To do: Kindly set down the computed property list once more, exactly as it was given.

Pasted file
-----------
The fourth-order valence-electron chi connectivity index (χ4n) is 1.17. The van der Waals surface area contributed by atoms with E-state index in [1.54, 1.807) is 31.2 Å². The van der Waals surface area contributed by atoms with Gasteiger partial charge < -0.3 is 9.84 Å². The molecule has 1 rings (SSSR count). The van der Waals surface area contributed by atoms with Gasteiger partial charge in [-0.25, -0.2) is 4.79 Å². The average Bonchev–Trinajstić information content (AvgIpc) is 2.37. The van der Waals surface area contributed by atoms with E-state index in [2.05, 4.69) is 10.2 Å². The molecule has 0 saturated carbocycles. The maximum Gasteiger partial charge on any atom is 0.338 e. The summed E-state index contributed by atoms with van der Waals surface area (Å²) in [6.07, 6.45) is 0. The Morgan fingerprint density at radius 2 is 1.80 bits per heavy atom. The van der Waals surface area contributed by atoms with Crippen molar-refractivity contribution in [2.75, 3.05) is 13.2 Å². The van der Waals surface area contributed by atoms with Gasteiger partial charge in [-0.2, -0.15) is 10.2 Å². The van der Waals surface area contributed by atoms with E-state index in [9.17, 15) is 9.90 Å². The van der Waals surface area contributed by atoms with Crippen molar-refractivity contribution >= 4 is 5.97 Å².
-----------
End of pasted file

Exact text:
The fourth-order valence-electron chi connectivity index (χ4n) is 1.17. The van der Waals surface area contributed by atoms with E-state index in [1.54, 1.807) is 31.2 Å². The van der Waals surface area contributed by atoms with Gasteiger partial charge < -0.3 is 9.84 Å². The molecule has 1 rings (SSSR count). The van der Waals surface area contributed by atoms with Gasteiger partial charge in [-0.25, -0.2) is 4.79 Å². The average Bonchev–Trinajstić information content (AvgIpc) is 2.37. The van der Waals surface area contributed by atoms with E-state index in [2.05, 4.69) is 10.2 Å². The molecule has 0 saturated carbocycles. The maximum Gasteiger partial charge on any atom is 0.338 e. The summed E-state index contributed by atoms with van der Waals surface area (Å²) in [6.07, 6.45) is 0. The Morgan fingerprint density at radius 2 is 1.80 bits per heavy atom. The van der Waals surface area contributed by atoms with Crippen molar-refractivity contribution in [2.75, 3.05) is 13.2 Å². The van der Waals surface area contributed by atoms with Gasteiger partial charge in [-0.2, -0.15) is 10.2 Å². The van der Waals surface area contributed by atoms with E-state index in [9.17, 15) is 9.90 Å². The van der Waals surface area contributed by atoms with Crippen molar-refractivity contribution >= 4 is 5.97 Å².